The throttle control on most single engine piston planes is a polished shaft with a knob on the end. It goes through a panel fitting with an adjustable friction lock. The "working end" is connected to the carb linkage via a cable inside a sheath.
At the local airport, a flight instructor pulled the power to idle on climb-out to check the student's reaction. The cable broke and the knob, shaft, and part of the cable pulled out of the instrument panel. The carb linkage is spring-loaded to go full-throttle if the cable breaks....but in this case the end of the cable snagged the sheath and held the throttle closed. Fortunately they were able to land on a golf course past the end of the runway. The only damage was furrows in a few hundred feet of turf.
I heard that was the last time the instructor simulated an engine failure at low altitude.
Your examiner was half right. A plugged pitot tube will mess with your ASI, but it will have no impact on the altimeter. That runs off your static vent. Oh, and the planes I fly have an alternate static source, so even having that plugged would be no big deal.
And I agree about the pre-flight. A pain, takes a few minutes, but can save you from further pain later in the day. I've grounded planes more tha once because they failed something during pre-flight.
A few pilot friends of mine have a very simple rule for the checkout flight after a any maintenance; the mechanic comes with them. THis gives the mechanic a little extra incentive to to get it right, as well as the oportunity to verify a few things he might not otherwise be able to check.
Indeed, RICKZ28, we should carefully inspect any vehicle we own as much as possible, even if it's not the type, like a plane or a motorcycle, where the slightest malfunction can cause deaths. I think we take our automobiles for granted sometimes because generally they are safe enough that small malfunctions aren't the difference between life and death. But sometimes even in cars, they are, so we should all be more careful, even amid our busy lives.
Is that the same Cessna as in your profile picture-? ,,,,I cannot imagine the trauma you may have suffered had those bees and wasps gotten stirred-up and vented into the cabin. You could've been killed; stung to death before losing control and crashing. And I thought birds were hazardous to jet intakes! This is a brand-new threat to me, seeing how many moderators have direct experience with hornets!
My instructor had a long flying career with the only accident; stepping on empty oil can, falling and breaking a leg. He had several expressions that were real keepers:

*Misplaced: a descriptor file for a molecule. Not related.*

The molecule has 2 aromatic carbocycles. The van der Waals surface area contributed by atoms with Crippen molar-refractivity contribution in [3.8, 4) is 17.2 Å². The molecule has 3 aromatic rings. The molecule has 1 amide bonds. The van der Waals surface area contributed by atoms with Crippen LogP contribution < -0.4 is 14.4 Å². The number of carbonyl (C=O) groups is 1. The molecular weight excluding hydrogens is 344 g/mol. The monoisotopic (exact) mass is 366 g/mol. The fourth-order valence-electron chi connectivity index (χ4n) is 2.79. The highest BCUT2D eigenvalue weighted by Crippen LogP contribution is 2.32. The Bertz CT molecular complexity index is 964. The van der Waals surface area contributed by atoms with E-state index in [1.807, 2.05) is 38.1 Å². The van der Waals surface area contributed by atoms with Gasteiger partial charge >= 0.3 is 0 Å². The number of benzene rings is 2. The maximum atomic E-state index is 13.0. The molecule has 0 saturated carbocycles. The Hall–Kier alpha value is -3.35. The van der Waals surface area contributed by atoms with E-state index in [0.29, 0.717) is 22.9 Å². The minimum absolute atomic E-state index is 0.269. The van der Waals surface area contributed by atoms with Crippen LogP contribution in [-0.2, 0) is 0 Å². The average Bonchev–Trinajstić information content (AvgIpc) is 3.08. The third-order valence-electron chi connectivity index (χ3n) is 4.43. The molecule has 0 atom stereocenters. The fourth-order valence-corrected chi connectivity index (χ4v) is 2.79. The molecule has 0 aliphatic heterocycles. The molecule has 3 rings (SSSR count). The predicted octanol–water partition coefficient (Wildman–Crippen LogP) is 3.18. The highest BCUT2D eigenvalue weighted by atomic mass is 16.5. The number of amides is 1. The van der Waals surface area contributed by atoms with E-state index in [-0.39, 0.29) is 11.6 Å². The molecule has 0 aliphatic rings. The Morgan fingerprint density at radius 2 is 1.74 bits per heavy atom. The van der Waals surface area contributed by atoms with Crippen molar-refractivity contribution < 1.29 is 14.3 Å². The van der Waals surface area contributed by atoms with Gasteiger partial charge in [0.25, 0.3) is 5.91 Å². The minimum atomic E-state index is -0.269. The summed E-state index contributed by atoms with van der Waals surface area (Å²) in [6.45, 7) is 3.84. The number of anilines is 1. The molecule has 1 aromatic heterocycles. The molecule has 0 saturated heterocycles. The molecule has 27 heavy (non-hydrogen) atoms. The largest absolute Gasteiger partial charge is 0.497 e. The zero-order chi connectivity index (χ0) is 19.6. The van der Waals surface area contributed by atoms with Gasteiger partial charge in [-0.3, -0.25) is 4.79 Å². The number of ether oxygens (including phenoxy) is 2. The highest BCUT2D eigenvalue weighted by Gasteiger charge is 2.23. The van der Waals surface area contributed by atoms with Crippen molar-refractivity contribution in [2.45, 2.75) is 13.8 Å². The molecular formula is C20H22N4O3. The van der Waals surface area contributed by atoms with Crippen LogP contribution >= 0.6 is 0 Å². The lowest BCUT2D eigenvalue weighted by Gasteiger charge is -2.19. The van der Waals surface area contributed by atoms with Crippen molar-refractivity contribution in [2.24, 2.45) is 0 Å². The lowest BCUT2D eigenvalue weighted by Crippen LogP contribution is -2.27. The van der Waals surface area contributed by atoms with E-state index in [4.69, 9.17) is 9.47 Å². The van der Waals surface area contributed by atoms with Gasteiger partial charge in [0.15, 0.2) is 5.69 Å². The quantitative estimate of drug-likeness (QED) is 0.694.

· You always want to be down here wishing you were up there and never up there wishing you were down here. This was in reference to weather conditions.
· There are old pilots and bold pilots but not too many old bold pilots.
· My favorite--If blood's brown--- I'm dying. (This was in reference to a cabin fire on a cross-country flight.) He obviously survived but indicated that even during his Navy career, this was the most harrowing event.
Like most of your instructors, he was a solid proponent of adequate pre-flight procedures. We even developed our own checklist --completely over and above Piper recommendations. These were based upon his experiences and those safety "rules" he wanted to impart to rookies like me. I certainly agree a "pre-flight" is absolutely necessary when taking trip in our automobiles. I have a mechanic I go to every 3,000 miles. Oil change, lube up the rotating joings, air cleaner, etc etc. An ounce of prevention truly is worth a pound of cure.
I, too had a thorough instructor who took me up on days when it was marginal VFR, gusty cross winds and just lousy flying weather in Maryland. He would say "you won't solo today, but you will become a better pilot, I'd rather you see this stuff first time with me in the right seat". He regularly put me "under the hood" and gave me "unusual attitudes" to recover from. On my long cross country flight, as I was completing the flight, I was caught in an unforecast snow storm as I flew the end of the trip over Annapolis to Fort Meade. visibility fell from seven miles to four miles within minutes and then just minutes from landing, it became to true IFR. At 1100 feet, I could see the ground about well enough to navigate "in the present" not the future. But Bob had put me through enough lousy weather that I could fly the plane on the gauges AND still talk to Tipton Tower at the same time. With a little help from Baltimore approach, I spotted TAF and landed without incident. When I called my instructor and told him about it, he said "good experience" and "you were prepared". And for only 28 hours total time, I was and did not become a statistic.
During my FAA check ride, as we returned to Freeway Airpark, the examiner tore a flight plan into two circles which he placed over air speed and altimeter gauges. He said you'll get this from a plugged pitot tube ten times before you'll have an engine quit. Now go land. I landed the plane; it was not the prettiest or the smoothest but he said "you pass".